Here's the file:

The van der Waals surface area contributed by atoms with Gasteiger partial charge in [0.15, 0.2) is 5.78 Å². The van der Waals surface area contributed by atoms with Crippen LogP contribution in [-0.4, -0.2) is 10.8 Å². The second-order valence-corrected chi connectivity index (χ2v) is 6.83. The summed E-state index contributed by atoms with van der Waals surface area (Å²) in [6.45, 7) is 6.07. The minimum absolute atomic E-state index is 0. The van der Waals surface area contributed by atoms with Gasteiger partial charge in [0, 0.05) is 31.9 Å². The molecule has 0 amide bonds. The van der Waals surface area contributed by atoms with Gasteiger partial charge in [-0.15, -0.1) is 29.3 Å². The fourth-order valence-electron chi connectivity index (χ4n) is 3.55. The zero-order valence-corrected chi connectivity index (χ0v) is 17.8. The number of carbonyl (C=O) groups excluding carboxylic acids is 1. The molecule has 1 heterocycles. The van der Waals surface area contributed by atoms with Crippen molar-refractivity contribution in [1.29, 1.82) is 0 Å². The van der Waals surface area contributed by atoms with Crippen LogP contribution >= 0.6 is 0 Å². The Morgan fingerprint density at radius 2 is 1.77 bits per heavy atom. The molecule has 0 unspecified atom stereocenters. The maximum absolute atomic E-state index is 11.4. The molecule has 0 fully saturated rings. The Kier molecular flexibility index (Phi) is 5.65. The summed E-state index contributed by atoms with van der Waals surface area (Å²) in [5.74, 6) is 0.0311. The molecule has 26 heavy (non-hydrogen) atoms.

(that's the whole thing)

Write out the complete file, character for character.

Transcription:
The van der Waals surface area contributed by atoms with Gasteiger partial charge in [0.15, 0.2) is 5.78 Å². The van der Waals surface area contributed by atoms with Crippen LogP contribution in [-0.4, -0.2) is 10.8 Å². The second-order valence-corrected chi connectivity index (χ2v) is 6.83. The summed E-state index contributed by atoms with van der Waals surface area (Å²) in [6.45, 7) is 6.07. The minimum absolute atomic E-state index is 0. The van der Waals surface area contributed by atoms with Gasteiger partial charge in [0, 0.05) is 31.9 Å². The molecule has 0 amide bonds. The van der Waals surface area contributed by atoms with Gasteiger partial charge in [-0.15, -0.1) is 29.3 Å². The fourth-order valence-electron chi connectivity index (χ4n) is 3.55. The zero-order valence-corrected chi connectivity index (χ0v) is 17.8. The number of carbonyl (C=O) groups excluding carboxylic acids is 1. The molecule has 1 heterocycles. The van der Waals surface area contributed by atoms with Crippen molar-refractivity contribution in [1.29, 1.82) is 0 Å². The van der Waals surface area contributed by atoms with Crippen LogP contribution >= 0.6 is 0 Å². The Morgan fingerprint density at radius 2 is 1.77 bits per heavy atom. The molecule has 0 unspecified atom stereocenters. The maximum absolute atomic E-state index is 11.4. The molecule has 0 fully saturated rings. The Kier molecular flexibility index (Phi) is 5.65. The summed E-state index contributed by atoms with van der Waals surface area (Å²) in [5.74, 6) is 0.0311. The molecule has 26 heavy (non-hydrogen) atoms.